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Those eyes!

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Those eyes!

By Jeff Sykes

Tell us your story.

September 16, 1969, I broke my neck playing High School football in Spokane Washington. It was during scrimmage, I was playing defensive cornerback and a friend of mine (Scott) had broke through the defensive line and linebackers and it was up to me whether he scored a touchdown or not. I had been playing football on teams since I was eleven years old. So, I thought I would really impress the coaches and stick it to Scott and put my head down to spear him with my helmet. The next thing I know I was lying on my back looking at the clouds in the sky and experiencing pain in my neck. The coaches rushed over and started asking me all kinds of questions. They didn't move me and called for an ambulance. A ride to the hospital that I will never forget.

I spent about a month or so (and one major surgery) in the hospital in Spokane. Then I was flown to Sandpoint Naval base and ambulanced to Children's for rehabilitation and more surgeries. My aunt (Avonelle Johnson) was a long time volunteer at Children's and would come by to see me almost every day. I was in a circle bed with traction hanging from head for the first couple of months to help me from getting pressure soars and keep my neck bones from collapsing. I was rotated from my stomach to my back about every hour. I was either recuperating from surgeries or involved in physical and occupational therapy. As a jock, I thought two-a-day practices were hard until I had to fight to gain some movement back of my arms and shoulders. I also learned that I had to depend on my mind and not my physical attributes if I was going to get somewhere in life. Not an easy task for someone who depended on his physical attributes his entire life. It helped having a girl their (Kitty) who had the same injury as mine but who had been there several months longer than me. My therapists would tell me that some day I would be able to do the things that Kitty was doing. There was no way a girl was going to be better than me.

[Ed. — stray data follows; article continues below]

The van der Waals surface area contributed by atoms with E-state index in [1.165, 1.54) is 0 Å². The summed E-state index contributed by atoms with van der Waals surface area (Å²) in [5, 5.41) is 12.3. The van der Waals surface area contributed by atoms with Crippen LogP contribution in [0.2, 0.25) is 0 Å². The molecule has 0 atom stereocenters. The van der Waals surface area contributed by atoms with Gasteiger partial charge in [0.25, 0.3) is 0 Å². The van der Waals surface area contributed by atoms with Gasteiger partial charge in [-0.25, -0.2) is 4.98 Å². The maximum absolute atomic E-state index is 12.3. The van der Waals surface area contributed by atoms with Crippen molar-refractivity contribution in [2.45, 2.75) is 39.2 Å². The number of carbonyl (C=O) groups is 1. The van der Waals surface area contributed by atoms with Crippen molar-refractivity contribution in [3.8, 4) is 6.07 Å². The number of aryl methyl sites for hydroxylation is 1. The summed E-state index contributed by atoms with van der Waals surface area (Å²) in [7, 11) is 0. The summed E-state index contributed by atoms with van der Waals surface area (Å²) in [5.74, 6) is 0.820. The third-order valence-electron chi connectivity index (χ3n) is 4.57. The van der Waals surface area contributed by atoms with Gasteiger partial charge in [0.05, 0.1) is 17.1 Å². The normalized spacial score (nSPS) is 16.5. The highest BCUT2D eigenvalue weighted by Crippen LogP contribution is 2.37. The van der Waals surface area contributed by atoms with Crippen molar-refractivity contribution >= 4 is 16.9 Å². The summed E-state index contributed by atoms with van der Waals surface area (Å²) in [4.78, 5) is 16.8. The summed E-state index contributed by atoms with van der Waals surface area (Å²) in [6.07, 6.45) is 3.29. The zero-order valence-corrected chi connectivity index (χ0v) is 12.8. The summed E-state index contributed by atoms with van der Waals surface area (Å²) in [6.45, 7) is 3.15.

What does Children's mean to you, your child and your family?

Children's is not a hospital; it truly is a "Miracle House". It's not just the doctors, nurses, therapists and staff but also the volunteers that make this the miracle house. If it weren't for the entire team helping to build me up both physically and mentally I wouldn't be here today. They gave me hope, encouragement and the determination to become a better person and want to make something of my life by giving back to others. A volunteer/mentor of mine from Children's is a big part of who I am today. His name is Phil Smart. He would crawl under my circle bed on his back and look me in the eyes and lift my spirits and give me hope and encouragement. It was great talking to someone not related to me or my case. I left Children's in July of 1970. The next time I saw Phil was at Children's in 1989. I had been volunteering at Children's for a few months and was late signing in at the volunteer office. I noticed Phil's name on the signup sheet and asked if that was Phil Smart senior. They informed me it was and told me what floor he was on. When I got to the floor, the door to the room he was in was closed. So, I went up to it and knocked. When he opened the door, I asked him if he knew who I was. He looked at me and said "I know those eyes!" Ever since than, we have stayed in close contact. I try to call him and/or Helen (Precious) at least once a month and on holidays.

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